“Aye. Cold season’s just round the corner.” He secured the blower and turned to me. “So what can I do ye for, Miss Kit? Ye’re wanting a thing or a service?”
“Service,” I said. “I need to get into the vault under the City Archives.”
He grimaced. “That’ll be a trick and a half. They keep it under close watch round the clock.”
“If anyone can smuggle me in and out of there,” I assured him, “it’ll be you, Mr. Hedgeworth.”
He nodded toward my bucks. “Ye’ll need to change out of that getup and put on me spare waders.” He went to a rack of dried garments and selected a small workman’s shirt, trousers, and skullcap. “These first. I’ll collect the waders. Use the basin to wash that muck from yer face; they’ll never believe I’ve taken on a native ’prentice.”
He left me there to change and returned just as I was scrubbing the bronzen off my face. After helping me step in and fasten the waders, he smeared his dirty hands over my cheeks, chin, and brow, and handed me a heavy tool pouch. He then shouldered two air tanks onto his bent back.
“Let me take one of those,” I said.
“Master all the ways carries the tank. Ye just keep yer head down and let me do the yammering,” he advised as I followed him out of the station. “’Em boys up there aren’t as thick as I’d like.”
We crossed through several tunnels until we reached a staircase and climbed up into the back of an enormous room packed with shelves of boxes. Before he approached the two guards sitting at the front, Hedger used a wrench to loosen a joint on a water pipe, just enough to create a steady drip.
“Here’s the leak, Jimmy,” he said in a loud tone, and then called out, “Tunnel service.”
One of the guards strolled back. “Hang on, old man, you can’t go barging in here.”
“Sure and I’ll leave now.” Hedger nodded toward the leaking pipe. “But ye boys best put on yer waders and fetch some pails.”
The guard surveyed the pipe. “How bad is it?”
“Might not burst right away,” Hedger said. “Could go tomorrow, the day after. But it’s a main line, lad. When she goes, she’ll go a-gusher.”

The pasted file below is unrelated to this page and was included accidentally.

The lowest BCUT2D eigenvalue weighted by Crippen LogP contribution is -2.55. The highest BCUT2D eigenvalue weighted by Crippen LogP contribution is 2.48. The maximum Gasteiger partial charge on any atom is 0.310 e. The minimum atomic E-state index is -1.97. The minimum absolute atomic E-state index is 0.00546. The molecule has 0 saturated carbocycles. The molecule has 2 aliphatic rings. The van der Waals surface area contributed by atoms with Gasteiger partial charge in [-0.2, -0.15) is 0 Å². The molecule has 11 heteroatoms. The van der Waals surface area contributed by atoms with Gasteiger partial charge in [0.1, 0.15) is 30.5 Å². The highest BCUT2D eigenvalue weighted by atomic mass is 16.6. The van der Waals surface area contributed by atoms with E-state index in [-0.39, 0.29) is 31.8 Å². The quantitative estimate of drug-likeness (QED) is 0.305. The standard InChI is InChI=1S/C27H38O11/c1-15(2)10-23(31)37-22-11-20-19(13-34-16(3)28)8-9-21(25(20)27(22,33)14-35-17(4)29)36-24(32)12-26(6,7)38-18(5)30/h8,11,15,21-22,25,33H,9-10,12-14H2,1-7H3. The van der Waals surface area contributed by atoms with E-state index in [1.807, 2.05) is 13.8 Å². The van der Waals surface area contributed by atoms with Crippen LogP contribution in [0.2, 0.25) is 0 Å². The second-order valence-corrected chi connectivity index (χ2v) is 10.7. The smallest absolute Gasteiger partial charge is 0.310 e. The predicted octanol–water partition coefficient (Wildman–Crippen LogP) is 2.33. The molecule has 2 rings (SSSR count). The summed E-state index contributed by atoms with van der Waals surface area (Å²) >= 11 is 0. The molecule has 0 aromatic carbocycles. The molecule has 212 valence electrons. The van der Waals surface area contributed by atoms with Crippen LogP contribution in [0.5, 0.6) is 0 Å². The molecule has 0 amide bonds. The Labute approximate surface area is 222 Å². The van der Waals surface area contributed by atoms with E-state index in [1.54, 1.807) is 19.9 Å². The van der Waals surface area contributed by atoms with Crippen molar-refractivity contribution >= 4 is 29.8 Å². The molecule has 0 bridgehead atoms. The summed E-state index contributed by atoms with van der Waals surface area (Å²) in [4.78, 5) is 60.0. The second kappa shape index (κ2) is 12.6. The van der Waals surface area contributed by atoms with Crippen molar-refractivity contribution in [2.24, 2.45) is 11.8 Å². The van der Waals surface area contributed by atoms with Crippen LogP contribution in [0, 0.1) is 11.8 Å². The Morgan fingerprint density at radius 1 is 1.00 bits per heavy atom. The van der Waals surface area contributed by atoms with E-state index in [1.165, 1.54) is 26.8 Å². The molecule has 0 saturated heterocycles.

“Well, then what are you pissing about for?” The big man gestured toward the pipe. “Get on with it.”
“Can’t use me torches with ye lot in here,” Hedger said patiently. “Gas’ll leave ye senseless.” He hefted the tanks he carried. “Only brought enough air and nozzes for me and the lad.”
“Flame my ass. Oy, Jerry,” the guard called to his partner. “Tunneler’s got to torch a sprung pipe. Fancy an early tea?”
The other guard grumbled but left with his partner, leaving us alone in the vault room. Hedger immediately began setting up his torches.
“You needn’t do that,” I said. “Just tighten the joint again.”
“I’ve got to burn a bit of it; they’ll be sniffing the air and checking the pipe when they get back.” He thrust a tank at me. “Keep the noz on while ye’re looking, or the gas will knock ye on yer little bum.”
Even with the cumbersome air tank on, being allowed to roam freely through the city’s protected archives was a bit like being a hungry child turned loose in an unattended sweets shop.
I gave in to the temptation briefly and glanced inside one long box at random; the first sheaf of glassines inside held the birth records of three royal bastards, the testimony of a minister who had uncovered a massive swindling scheme to defraud and embarrass the Crown, and an old, slashed waistcoat marked as belonging to the governor’s deceased valet, whose blood staining it had dried to an ugly dark maroon.
Something twinkled at me from the bottom corner of the box, and when I took it out, I saw it was a tiny silver disk, marked with the queen’s rose and edged with runes.
I dropped the wardling, shoved the box back in place, and took a deep breath through the noz. Whatever I found here would be dangerous to know, the sort of information I always avoided. But even if I were suffering from some form of hopefully temporary madness, I had to know who my grandfather was. Otherwise I’d spend the rest of my days wondering until I truly went mad.
I took a few moments and checked the sides of the long boxes, noting how they were sorted by date and surname and following the sequence back to the annum of my mother’s birth. There I searched through the glassines one by one until at last I found a thin envelope marked Doyle-Weiss. Until she married, Mum had used the name Doyle. But who was this Weiss?
A rough hand shook my shoulder, startling me back to the present. I turned my head to Hedger, who had taken off his noz to speak. I did the same and smelled a trace of the sickening-sweet scent of gas. “What?”
“They’re coming back,” he whispered. “Shake yer ass, gel.” He stalked back to the pipe.
I regarded the pile of glassines I’d taken from the box, which I now had no time to read. Destroying them would serve no purpose; six copies of them were stored in the protected archives of the other provinces, and the Crown would have the originals safely secured in the Royal vaults. But I had to know what they contained.